Monday, 4 February 2019

April - Roots



Early in the spring in early April in much of the United States we see the first hits of new growth in our city lots. These ting  sprigs of green bring a thrill of expectation, with their promise that winter is over and a new season is awakening. But they are also delightful in themselves  crisp and delicate, pale and sharp in color, beautiful in shape. The actually sparkle against the soot-blackened earth.

As these baby plants push through the soil, they tell us a great deal about the underground parts from which the rise. Many  the tiniest and most delicate  are new sprouts from seeds that have lain dormant in the earth all winter. Stirred by warmer temperatures and longer days, the seeds have germinated and started to grow. The put out, first, a pair to very small seed leaves, then larger leaves of a different shape, and even actuallv flowers and seeds. The plants called annuals come up like this each year, grow, bloom, make new seeds, and die  all
in a single season. It is hard to believe that some of these tiny seedlings will, by fall, have grown taller than our heads.

However, not all the new green shoots we see are so small and delicate. Man grow in started little spikes which show that they are coming up tree a well-established root. These are the perennials, with roots that live for many years, sending up every summer a new stalk to leaves and flowers and seeds, which usually dies back in the winter.

And in amon the pale new shoots or annuals and perennials, we will also ting handsome low-lm rosettes to darker, well formed leaves. These belong to biennials, which in their first summer produced a leafy plant and will bloom in their second growing season. The flat rosettes to some biennials stay green all winter, hugging the earth for warmth and sometimes looking slightly battered by spring. But with the first warm weather, the old leaves lift their tips to the sun and new leaves appear, soon to be followed by a flower stalk. After the flowers have bloomed and formed their seeds, the whole plant will die.

If we pull up any of these different kinds of plants, we will find rate variety in their underground parts. The annuals very often have a mass of delicate, threadlike roots. These roots anchor the plant world in the earth, and their fine hairs reach out and absorb water tree the soil.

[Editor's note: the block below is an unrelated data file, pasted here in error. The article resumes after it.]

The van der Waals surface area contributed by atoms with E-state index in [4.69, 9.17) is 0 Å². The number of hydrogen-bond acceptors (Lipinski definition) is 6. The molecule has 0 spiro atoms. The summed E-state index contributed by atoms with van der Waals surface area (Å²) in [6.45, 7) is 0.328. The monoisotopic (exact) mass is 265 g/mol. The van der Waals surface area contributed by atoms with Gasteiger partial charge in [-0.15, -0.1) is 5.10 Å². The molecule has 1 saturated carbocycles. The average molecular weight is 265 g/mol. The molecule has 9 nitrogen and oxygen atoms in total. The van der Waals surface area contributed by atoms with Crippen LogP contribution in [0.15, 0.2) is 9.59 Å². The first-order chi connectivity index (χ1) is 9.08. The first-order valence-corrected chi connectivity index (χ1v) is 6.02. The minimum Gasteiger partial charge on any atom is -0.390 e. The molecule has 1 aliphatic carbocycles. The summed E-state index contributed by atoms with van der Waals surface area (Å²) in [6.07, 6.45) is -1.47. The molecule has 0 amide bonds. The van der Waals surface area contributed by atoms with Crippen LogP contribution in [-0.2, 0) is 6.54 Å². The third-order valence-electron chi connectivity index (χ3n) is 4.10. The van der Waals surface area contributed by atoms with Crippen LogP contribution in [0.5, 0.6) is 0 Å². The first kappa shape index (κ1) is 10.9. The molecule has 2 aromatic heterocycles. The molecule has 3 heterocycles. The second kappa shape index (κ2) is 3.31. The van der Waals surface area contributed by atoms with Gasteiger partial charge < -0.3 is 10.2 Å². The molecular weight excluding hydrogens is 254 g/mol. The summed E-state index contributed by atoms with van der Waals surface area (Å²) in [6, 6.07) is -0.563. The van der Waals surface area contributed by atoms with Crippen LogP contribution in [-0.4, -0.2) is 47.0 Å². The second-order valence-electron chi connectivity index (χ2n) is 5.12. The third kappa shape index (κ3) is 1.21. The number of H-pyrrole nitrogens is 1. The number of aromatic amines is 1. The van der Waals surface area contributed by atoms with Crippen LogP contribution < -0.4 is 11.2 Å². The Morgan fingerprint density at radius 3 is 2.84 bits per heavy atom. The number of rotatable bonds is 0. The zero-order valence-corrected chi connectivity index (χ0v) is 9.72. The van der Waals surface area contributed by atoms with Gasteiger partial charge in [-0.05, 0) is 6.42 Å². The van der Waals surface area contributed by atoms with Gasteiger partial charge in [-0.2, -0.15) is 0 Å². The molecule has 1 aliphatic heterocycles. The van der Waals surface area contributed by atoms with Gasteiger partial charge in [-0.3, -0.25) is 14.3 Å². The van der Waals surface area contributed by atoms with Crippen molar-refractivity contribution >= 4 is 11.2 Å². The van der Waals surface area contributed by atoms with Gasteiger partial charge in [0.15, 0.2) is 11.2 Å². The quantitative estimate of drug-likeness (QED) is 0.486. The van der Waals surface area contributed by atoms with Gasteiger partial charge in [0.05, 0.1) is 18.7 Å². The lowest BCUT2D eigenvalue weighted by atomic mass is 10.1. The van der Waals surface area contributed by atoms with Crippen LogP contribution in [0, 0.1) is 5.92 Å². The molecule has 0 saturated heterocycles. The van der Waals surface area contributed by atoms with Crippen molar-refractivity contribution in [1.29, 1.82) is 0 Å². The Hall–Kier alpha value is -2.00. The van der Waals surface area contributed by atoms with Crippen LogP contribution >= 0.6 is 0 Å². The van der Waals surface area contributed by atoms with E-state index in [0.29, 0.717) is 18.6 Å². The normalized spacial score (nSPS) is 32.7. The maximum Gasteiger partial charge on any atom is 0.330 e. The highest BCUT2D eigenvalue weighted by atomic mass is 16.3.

This is the first step in a plant s processes of living and growing. In the ground, water forms a film around each tiny soil particle and dissolves some of the minerals m it. Minute root airs soak up the water, and the network of small roots carries the solution to the plant stems, which in turn carry it to the leaves. There it will be used in the chemical process that many features food for the plant.


Perennials and biennials, of course, also have need of these small rootlets and root hairs. In addition, they need a storage place for food to last through the winter and nourish spring
growth before there are leaves to manufacture new food. Most of them have a large main root, or taproot, from which the smaller rootlets branch out. In some perennials which live for a long time and grow bigger and bigger each year, these taproots are enormous, and the hold so much nourishment that the send the spring plants up at a surprising rate. The roots of poke weed are so long and thick that the plant which grows from them in a single summer is as large as a good-sized shrub. Alfalfa roots often reach down 25 feet and have been discovered as deep as 130 feet. Even the fibrous roots of short-lived annuals can grow to amazing length in their search for water. A single four-month-old rye plant (a kind of grass) was found to have roots which, with their root hairs, totaled over 380 miles in length. They had an absorbing surface fifty times greater than that of the same plant's stem and leaves.

So it is not always easy to pull up a plant for close inspection. The roots of some weeds form a tangle of underground runners, spreading in all directions and sending up new plants all along their length. Other runners are not roots at all, but stems that travel under the ground or on its surface, rooting and sprouting at the leaf nodes.

ll these roots may be more useful than beautiful, but they are very important in the life of a plant.

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